Reviewed: 24/05/2020

Rating: 0.8 // 10

Genres: Synthpop, Dancepop, Discopop

Released: 21/05/2020, Schoolboy Records

Carly Rae Jepsen reveals the B Side of last year’s LP Dedicated – and arguably, it is the superior album, with a more cohesive sound.

Ever since turning heavily to the world of synthpop and dancepop on her 2015 effort Emotion, Jepsen has captured the hearts and ears of popheads everywhere, with truly infectious tracks.

That continues on Dedicated B Side, which leans in even more to emotive synths and funky basslines. The quality is high, and it is a bit hard to believe that most of these tracks didn’t deserve to be on the main album.

Also starting with Emotion, Jepsen released the b-side tracks as a separate project, of which was a shorter EP.

But this fully fledged LP deserves every minute of its play time, producing some fun moments.

We’re chucked straight into the sound with the opener This Love Isn’t Crazy. Just like Dedicated, the songs are all love, relationship related, but that’s kinda Jepsen’s thing at this point.

The joy in her voice is matched with the bouncing percussion and synths, and already after one track we’re grooving, especially thanks to a chorus that sounds lifted from the dance floor.

Window relies heavily on the funkier bass that kicks off the song, and despite a more relaxed start, it still carries the same infectious energy of the opener. Jepsen displays a wide array of singing styles, including short, sharp one the beat delivery.

Onto Felt This Way dials back the bass, turning the vibe into a sensual, close energy. Stay Away is lyrically the same, both repeating the line of “I can’t stay away.” However, the synth heavy, more upbeat Stay Away makes the two completely distinct.

This Is What They Say falls firmly in the disco-electro genre, with the 80’s inspired synths and beat. Another loved up song, catchy by design, yet not quite an ear worm.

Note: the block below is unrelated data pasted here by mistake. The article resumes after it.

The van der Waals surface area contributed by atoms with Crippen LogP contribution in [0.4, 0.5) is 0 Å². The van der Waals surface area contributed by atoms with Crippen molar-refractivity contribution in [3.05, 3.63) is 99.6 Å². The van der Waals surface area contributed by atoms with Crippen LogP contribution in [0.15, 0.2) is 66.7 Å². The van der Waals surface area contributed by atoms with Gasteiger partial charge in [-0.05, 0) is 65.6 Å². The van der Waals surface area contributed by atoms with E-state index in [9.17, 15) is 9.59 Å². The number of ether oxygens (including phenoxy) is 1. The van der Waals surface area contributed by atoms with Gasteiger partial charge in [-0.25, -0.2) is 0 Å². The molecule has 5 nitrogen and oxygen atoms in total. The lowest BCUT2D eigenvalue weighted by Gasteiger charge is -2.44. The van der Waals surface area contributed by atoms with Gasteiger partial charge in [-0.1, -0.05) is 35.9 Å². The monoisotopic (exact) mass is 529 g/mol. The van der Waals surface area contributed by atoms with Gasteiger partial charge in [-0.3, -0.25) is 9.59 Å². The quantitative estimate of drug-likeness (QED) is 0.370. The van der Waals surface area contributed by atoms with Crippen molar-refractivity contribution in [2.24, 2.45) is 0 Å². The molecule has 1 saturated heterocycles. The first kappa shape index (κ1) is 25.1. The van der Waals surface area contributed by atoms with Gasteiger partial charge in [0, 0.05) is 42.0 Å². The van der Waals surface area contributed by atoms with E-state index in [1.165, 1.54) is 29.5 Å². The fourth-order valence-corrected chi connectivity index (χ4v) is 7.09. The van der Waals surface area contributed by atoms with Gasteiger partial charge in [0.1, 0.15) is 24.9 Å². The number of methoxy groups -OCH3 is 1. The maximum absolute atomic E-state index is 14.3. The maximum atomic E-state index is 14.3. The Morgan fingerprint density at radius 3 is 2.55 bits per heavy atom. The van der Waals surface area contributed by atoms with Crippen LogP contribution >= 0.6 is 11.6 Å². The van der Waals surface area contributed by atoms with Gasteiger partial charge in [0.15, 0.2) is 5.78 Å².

We get a departure from the core sound of the album on Heartbeat, a piano-based, slower track that feels very raw and passionate.

It contrasts greatly with the next track, Summer Love, which jumps straight back into the disco inspired, funk-driven styles of the album. Another driving bassline is layered over with slightly washed out vocals, giving us more variation within the general sound.

Fake Mona Lisa paints the clearest imagery of any song, a well written song comparing summer flings to making art. Short and simple, the funky bassline comes back yet again.

Let’s Sort This Out sounds like if you stripped the guitars from an indie-rock song, with the pianos chiming over a fast pace percussion beat. Unfortunately, the pacing of the song kind of gets a bit tedious when it approaches the end after almost four minutes.

Bleachers are the only featured artist on the album, joining Jepsen on Comeback, another synth-based, slower song. A slow burner, Bleachers provide the backing vocals over the chorus, which evolves the song into a proper ballad.

Solo is the last synthpop banger on the tracklist, coming before the more emotive and slower Now I Don’t Hate California At All. As you can probably tell by the super specific title, the lyrics are super personal. Overlayed overall tropical sounded guitar and the sounds of the tide slowly washing in and out, this is a nice, unique end to the album.

Overall I’d argue this is better than the other side it is paired with. You can tell both albums belong in the same era of Jepsen, and both share the same concepts and energy. Whilst that overlap exists, I genuinely prefer this set of songs.

Track Listing

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